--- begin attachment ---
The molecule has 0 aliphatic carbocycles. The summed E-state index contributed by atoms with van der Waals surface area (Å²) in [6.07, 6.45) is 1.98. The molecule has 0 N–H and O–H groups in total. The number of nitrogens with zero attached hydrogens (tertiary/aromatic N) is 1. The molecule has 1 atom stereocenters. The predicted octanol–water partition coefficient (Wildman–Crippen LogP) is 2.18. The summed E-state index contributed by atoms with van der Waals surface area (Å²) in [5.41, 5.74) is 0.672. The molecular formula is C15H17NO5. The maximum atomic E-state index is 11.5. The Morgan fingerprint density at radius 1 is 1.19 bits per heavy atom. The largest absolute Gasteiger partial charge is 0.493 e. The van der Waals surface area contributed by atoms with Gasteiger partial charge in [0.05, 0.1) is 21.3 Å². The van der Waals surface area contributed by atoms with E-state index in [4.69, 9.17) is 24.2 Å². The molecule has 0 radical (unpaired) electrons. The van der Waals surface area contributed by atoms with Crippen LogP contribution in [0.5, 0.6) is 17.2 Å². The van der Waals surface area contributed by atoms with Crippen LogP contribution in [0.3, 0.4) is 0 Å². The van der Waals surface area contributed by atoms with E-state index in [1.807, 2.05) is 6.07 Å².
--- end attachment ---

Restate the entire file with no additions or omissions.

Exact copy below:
The molecule has 0 aliphatic carbocycles. The summed E-state index contributed by atoms with van der Waals surface area (Å²) in [6.07, 6.45) is 1.98. The molecule has 0 N–H and O–H groups in total. The number of nitrogens with zero attached hydrogens (tertiary/aromatic N) is 1. The molecule has 1 atom stereocenters. The predicted octanol–water partition coefficient (Wildman–Crippen LogP) is 2.18. The summed E-state index contributed by atoms with van der Waals surface area (Å²) in [5.41, 5.74) is 0.672. The molecular formula is C15H17NO5. The maximum atomic E-state index is 11.5. The Morgan fingerprint density at radius 1 is 1.19 bits per heavy atom. The largest absolute Gasteiger partial charge is 0.493 e. The van der Waals surface area contributed by atoms with Gasteiger partial charge in [0.05, 0.1) is 21.3 Å². The van der Waals surface area contributed by atoms with E-state index in [4.69, 9.17) is 24.2 Å². The molecule has 0 radical (unpaired) electrons. The van der Waals surface area contributed by atoms with Crippen LogP contribution in [0.5, 0.6) is 17.2 Å². The van der Waals surface area contributed by atoms with Crippen LogP contribution in [0.3, 0.4) is 0 Å². The van der Waals surface area contributed by atoms with E-state index in [1.807, 2.05) is 6.07 Å².